3. We didn’t decrease the value of awards for UPenn just because it attended more conferences. Actually, we purposely decided against capping the number of conferences that we score into our rankings so UPenn had the best chance to outscore everyone else just by attending more conferences. The conference weightings were consistent for every school. And as mentioned in our methodology, we don’t penalize schools for “losing” — schools accumulate points only for winning.

      4. You must’ve observed the rankings very closely to figure out an anomaly in the case of West Point. The methodology explanation will shed some light into this:

      “There are oftentimes teams that win more awards than the team that won Best Small Delegation or just won many awards in general, and we reward them with points proportional to the number of awards won with the maximum being equivalent to the points scored by the Best Small delegation.”

      We valued delegation awards first, and West Point was able to score high points by winning many in their category. If we didn’t count delegation awards and only went by raw number of awards won, then the rankings would look slightly different. At almost every conference, there are large teams that win more awards than the best small team. In fact, the Best Large Delegation isn’t usually the team that wins the most awards!! It is oftentimes the team that had the best winning percentage, and I suspect this is because competition is so fierce that schools don’t want to get outscored for an awards just because they can’t field a larger team.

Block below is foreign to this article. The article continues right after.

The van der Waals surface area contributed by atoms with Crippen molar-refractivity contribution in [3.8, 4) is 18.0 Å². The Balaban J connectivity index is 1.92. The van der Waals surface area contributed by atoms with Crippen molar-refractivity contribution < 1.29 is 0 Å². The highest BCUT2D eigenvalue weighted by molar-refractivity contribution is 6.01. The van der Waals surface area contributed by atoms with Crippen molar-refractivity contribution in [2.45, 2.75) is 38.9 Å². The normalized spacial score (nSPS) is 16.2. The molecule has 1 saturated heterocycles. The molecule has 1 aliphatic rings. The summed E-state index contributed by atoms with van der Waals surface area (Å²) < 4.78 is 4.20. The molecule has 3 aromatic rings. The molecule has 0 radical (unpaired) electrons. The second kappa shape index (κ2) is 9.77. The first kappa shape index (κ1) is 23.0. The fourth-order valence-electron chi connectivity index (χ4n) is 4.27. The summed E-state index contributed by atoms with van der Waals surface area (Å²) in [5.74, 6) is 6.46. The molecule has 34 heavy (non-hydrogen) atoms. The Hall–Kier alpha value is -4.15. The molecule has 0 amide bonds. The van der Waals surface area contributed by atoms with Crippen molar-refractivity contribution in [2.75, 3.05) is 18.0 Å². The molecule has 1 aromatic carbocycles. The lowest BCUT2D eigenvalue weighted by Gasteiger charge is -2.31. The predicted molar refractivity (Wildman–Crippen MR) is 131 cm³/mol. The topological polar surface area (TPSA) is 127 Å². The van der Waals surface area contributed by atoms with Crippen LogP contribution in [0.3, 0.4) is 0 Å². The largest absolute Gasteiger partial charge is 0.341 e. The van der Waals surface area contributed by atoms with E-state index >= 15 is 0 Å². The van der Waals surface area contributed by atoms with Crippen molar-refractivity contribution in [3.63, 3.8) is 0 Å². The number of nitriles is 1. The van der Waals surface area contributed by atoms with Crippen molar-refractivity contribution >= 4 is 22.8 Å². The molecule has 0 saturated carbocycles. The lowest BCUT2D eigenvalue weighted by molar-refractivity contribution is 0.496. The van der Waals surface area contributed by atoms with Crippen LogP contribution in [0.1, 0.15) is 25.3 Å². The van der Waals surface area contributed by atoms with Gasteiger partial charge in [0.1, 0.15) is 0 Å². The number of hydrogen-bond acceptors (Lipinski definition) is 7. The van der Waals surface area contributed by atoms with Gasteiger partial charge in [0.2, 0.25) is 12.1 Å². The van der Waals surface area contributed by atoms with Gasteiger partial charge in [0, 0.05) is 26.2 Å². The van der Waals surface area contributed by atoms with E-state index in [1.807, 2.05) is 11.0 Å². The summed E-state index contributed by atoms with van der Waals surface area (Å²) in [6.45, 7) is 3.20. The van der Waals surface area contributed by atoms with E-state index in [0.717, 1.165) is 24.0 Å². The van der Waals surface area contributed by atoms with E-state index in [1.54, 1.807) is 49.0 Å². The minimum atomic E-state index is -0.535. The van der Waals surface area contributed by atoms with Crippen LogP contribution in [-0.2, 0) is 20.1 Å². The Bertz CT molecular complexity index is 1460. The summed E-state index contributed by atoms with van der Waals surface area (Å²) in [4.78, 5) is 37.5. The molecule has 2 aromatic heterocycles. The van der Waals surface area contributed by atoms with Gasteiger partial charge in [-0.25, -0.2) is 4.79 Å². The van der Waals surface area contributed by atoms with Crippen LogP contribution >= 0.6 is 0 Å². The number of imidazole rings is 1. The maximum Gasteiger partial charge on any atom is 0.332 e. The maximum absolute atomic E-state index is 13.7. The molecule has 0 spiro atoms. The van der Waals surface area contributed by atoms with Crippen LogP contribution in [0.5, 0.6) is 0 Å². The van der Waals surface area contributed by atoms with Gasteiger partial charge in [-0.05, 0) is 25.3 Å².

We don’t decide how delegation awards are given. We only value them highly because everyone in the circuit values them highly. Unfortunately, this may mean that certain schools that win delegation awards get an advantage in our rankings over schools that won more awards because delegation awards do not necessarily reward the team with the most awards won.

  • anonymous

    Penn was 3rd in the previous rankings and since then won best at every conference they attended, with haber even winning best head del at vics. it’s clear the 2nd commenter is right

  • http://bestdelegate.com Ryan

    A few comments have been submitted that I will not be approving. Please keep comments respectful.

    Also, I will no longer accept anonymous comments.

  • Delegate